After the burn the well-advised farmer cleared tracks among the charred stumps for ease in getting about. Then the grass was sown broadcast on the blackened surface. The basic element in the mixture recommended was perennial rye, with cocksfoot and Italian rye in lesser amount and a small amount each of white clover, alsike, and timothy. Good seed was of such prime importance—since the farmer would be committed to his first sown sward for a number of years, and would have to plough to alter it—that if possible he should buy the right to harvest personally the seed he intended to use.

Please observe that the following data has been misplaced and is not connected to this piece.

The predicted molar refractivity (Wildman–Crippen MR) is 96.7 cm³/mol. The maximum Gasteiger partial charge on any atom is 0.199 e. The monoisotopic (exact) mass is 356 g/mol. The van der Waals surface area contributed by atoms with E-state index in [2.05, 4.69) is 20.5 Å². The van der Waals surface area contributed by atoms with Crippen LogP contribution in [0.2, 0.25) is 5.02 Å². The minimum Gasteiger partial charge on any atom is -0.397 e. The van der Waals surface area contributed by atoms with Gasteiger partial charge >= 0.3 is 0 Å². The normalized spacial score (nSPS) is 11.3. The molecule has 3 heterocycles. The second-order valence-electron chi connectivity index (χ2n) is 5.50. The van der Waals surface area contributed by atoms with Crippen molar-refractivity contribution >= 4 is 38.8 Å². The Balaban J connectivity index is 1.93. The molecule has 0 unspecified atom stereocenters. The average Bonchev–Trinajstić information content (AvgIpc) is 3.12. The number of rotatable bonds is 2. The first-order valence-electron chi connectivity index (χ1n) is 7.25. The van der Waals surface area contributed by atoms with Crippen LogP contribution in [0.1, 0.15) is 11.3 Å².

Land might be bought in the Woodville district page 101(where an interesting pamphlet on bush-farming was published in 1891) for 25s an acre. Five hundred acres, felled, burned, grassed, and fenced, cost, including the building of a house, about £5 an acre. Another estimate for 300 acres gave approximately £3 an acre, for the cost of the farm, fences, buildings, and stock. Plainly the cost must have varied very considerably with the type of bush being broken in and the degree of thoroughness demanded by the new owner. In the Dominion of 10 October 1939, a farmer estimated that the cost of bringing bush land in the Upper Wangaehu valley into production had risen to £7 an acre to-day, without reckoning the cost of fencing and buildings, or of the land. The farmer had, of course, to keep himself during the period of breaking in his property, another considerable addition to the budget. The commentator of 1939, a man who had himself taken up 13,000 acres of bush in the nineties, agreed with the Woodville farmers of 1891 in believing the task of bush-farming a heavy one. The three years from bush to grass was evidently an optimistic estimate, for one writer in the Woodville pamphlet said the bush farmer would be fully occupied getting established for his first four or five years and would have no time for digging and grubbing. Another said that 'ten years from starting he will be practically over the shoals of trouble', while a particularly candid, though successful, bush-farmer was even more explicit: 'The Bush Farmer's prospect for the first few page 102years of his occupation is nothing but heavy expenditure, hard work, excessive and interminable patience. Compared with the outlay of money, talent and labour, the returns are so small that they test the endurance of a man to the utmost limit.' But there were rewards, not exclusively material. One bush farmer exclaimed 'If a man does not make his home a paradise on earth it is his own fault', for 'everything around is ready to bow to his will—plants, animals and birds'.